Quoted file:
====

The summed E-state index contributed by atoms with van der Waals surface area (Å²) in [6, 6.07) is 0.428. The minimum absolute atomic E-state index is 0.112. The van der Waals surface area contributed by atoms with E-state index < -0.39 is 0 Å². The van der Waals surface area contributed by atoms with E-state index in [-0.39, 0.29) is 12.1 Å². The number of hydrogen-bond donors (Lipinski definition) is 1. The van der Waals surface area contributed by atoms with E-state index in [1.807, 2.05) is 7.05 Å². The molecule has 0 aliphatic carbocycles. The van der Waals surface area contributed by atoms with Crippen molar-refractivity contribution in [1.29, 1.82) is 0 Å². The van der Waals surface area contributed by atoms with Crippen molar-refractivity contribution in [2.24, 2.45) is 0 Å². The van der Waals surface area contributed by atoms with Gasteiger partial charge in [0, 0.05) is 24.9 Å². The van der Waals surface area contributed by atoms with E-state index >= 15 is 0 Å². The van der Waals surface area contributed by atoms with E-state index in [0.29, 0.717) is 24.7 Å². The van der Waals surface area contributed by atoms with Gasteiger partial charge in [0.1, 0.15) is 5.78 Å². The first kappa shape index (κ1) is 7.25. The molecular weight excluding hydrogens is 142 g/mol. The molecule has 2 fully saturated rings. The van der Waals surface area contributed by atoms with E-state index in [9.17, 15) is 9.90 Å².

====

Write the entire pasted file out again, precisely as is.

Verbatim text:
The summed E-state index contributed by atoms with van der Waals surface area (Å²) in [6, 6.07) is 0.428. The minimum absolute atomic E-state index is 0.112. The van der Waals surface area contributed by atoms with E-state index < -0.39 is 0 Å². The van der Waals surface area contributed by atoms with E-state index in [-0.39, 0.29) is 12.1 Å². The number of hydrogen-bond donors (Lipinski definition) is 1. The van der Waals surface area contributed by atoms with E-state index in [1.807, 2.05) is 7.05 Å². The molecule has 0 aliphatic carbocycles. The van der Waals surface area contributed by atoms with Crippen molar-refractivity contribution in [1.29, 1.82) is 0 Å². The van der Waals surface area contributed by atoms with Crippen molar-refractivity contribution in [2.24, 2.45) is 0 Å². The van der Waals surface area contributed by atoms with Gasteiger partial charge in [0, 0.05) is 24.9 Å². The van der Waals surface area contributed by atoms with E-state index >= 15 is 0 Å². The van der Waals surface area contributed by atoms with E-state index in [0.29, 0.717) is 24.7 Å². The van der Waals surface area contributed by atoms with Gasteiger partial charge in [0.1, 0.15) is 5.78 Å². The first kappa shape index (κ1) is 7.25. The molecular weight excluding hydrogens is 142 g/mol. The molecule has 2 fully saturated rings. The van der Waals surface area contributed by atoms with E-state index in [9.17, 15) is 9.90 Å².